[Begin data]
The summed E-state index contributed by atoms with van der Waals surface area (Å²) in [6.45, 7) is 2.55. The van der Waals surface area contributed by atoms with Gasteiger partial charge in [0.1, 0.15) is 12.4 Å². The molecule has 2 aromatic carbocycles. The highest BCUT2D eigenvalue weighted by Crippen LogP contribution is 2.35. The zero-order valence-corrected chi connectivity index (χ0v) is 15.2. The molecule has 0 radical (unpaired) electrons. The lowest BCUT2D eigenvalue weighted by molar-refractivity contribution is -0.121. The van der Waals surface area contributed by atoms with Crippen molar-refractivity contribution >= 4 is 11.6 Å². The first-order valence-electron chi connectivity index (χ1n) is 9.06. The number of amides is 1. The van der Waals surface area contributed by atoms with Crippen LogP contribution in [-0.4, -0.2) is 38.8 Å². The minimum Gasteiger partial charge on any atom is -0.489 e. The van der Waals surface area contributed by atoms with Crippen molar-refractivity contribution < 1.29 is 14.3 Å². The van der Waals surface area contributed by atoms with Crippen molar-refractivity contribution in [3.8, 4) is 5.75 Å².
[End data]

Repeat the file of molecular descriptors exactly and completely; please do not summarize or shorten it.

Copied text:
The summed E-state index contributed by atoms with van der Waals surface area (Å²) in [6.45, 7) is 2.55. The van der Waals surface area contributed by atoms with Gasteiger partial charge in [0.1, 0.15) is 12.4 Å². The molecule has 2 aromatic carbocycles. The highest BCUT2D eigenvalue weighted by Crippen LogP contribution is 2.35. The zero-order valence-corrected chi connectivity index (χ0v) is 15.2. The molecule has 0 radical (unpaired) electrons. The lowest BCUT2D eigenvalue weighted by molar-refractivity contribution is -0.121. The van der Waals surface area contributed by atoms with Crippen molar-refractivity contribution >= 4 is 11.6 Å². The first-order valence-electron chi connectivity index (χ1n) is 9.06. The number of amides is 1. The van der Waals surface area contributed by atoms with Crippen LogP contribution in [-0.4, -0.2) is 38.8 Å². The minimum Gasteiger partial charge on any atom is -0.489 e. The van der Waals surface area contributed by atoms with Crippen molar-refractivity contribution < 1.29 is 14.3 Å². The van der Waals surface area contributed by atoms with Crippen molar-refractivity contribution in [3.8, 4) is 5.75 Å².